We often describe subscriptions as turning products into services and that’s right but it only tells half of the story. The other part is that customer service is not some separate thing that customers have to purchase separately or wait in line for. There are few stovepipes in a subscription organization because the same mechanisms used to deliver a product as a service are also used to provide customer service and to sell new or additional services. This tight integration simplifies the customer interaction and relationship blurring the lines between product and service to render a more coherent customer experience.
Subscription companies run more on exception than by the random attempts at interaction that conventional companies rely on and this enables them to be proactive often heading off problems before they happen. By their nature subscriptions generate a lot of data — big data — and using big data concepts like analytics and metrics, subscription vendors can search through records of customer interactions to develop an understanding of normal customer activities.
Importantly, an understanding of “normal” automatically generates a statistical understanding of exceptions. For instance, a vendor might learn from statistical analysis of aggregate customer data what a typical customer ramp up time is. Customers that go over this average might be more likely to churn or not purchase upgrades. So the vendor has the ability to not only monitor but to intervene when it appears that a customer is having difficulty. This managing by exception enables the vendor to keep costs under control while still deploying needed resources where they will do the most good.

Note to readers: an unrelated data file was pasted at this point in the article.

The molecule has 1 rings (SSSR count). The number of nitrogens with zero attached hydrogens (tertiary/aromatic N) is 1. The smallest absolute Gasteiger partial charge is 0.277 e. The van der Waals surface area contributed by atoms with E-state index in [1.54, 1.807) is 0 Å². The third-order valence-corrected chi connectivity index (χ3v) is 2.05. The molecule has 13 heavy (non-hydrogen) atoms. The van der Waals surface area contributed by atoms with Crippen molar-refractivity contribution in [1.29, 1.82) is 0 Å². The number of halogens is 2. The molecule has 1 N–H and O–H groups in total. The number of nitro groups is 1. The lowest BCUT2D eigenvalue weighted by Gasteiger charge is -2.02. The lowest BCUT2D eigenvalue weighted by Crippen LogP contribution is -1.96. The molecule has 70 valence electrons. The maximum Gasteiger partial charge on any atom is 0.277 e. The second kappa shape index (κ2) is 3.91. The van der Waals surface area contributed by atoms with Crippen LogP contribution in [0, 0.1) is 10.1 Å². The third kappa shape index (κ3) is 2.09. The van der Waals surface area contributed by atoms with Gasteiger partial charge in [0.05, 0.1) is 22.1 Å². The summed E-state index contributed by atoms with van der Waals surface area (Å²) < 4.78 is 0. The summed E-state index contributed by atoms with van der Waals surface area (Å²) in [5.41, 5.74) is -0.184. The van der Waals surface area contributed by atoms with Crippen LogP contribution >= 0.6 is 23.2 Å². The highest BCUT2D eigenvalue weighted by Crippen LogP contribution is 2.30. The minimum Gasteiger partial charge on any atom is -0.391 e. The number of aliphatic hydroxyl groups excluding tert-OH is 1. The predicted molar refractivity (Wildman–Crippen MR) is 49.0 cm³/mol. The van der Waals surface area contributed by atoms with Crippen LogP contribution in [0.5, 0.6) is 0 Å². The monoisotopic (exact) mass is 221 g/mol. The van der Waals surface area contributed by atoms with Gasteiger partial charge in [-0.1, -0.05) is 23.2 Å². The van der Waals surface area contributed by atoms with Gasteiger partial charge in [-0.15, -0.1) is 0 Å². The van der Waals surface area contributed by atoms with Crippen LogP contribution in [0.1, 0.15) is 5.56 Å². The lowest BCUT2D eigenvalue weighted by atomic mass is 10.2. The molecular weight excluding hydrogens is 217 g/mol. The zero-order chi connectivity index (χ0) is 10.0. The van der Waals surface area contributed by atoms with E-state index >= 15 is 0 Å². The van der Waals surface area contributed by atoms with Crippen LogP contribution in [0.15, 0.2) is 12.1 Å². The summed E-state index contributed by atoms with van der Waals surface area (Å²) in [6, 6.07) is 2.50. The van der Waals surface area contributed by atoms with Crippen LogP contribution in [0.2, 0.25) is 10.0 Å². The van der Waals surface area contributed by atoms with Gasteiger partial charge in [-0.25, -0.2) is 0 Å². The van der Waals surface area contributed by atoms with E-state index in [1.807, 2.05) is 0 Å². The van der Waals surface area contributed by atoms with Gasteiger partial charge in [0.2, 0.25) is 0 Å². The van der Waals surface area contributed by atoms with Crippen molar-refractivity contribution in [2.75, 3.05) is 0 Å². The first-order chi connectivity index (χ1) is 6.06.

The subscription business model fosters greater collaboration both between the vendor and subscriber but also between customers and many subscription vendors have taken advantage of this to sponsor communities in which customers collaborate between themselves and with the vendor.
Consequently, more information circulates to and from all parties ensuring an amount of transparency not seen before which helps all parties. Through communities, customers help each other to understand products and strategize best uses. At the same time, vendors have more efficient means for transmitting and receiving ideas that can inspire new products and improve existing ones.
Some things don’t change even with subscriptions — vendors still sell and service and customers still buy and demand. But with subscriptions, there is a more natural and dynamic relationship built on trust and sharing that translates into greater satisfaction for customers and sustainable profits for vendors. At their base level, subscriptions are a communication device specialized to center on solutions and business processes that are of mutual interest to all parties. While it’s true that many subscription attributes can be delivered individually through conventional vendor-customer relationships, it’s hard to see how they could all be delivered profitably. Conventional companies charge more for their products and services but their costs are also higher so meeting the demands of subscription business without simply adopting the business model will be a challenge. That’s why subscriptions are so important for interacting with customers today. The model just works and that’s why it continues to exert an attractive force on business that’s almost like gravity.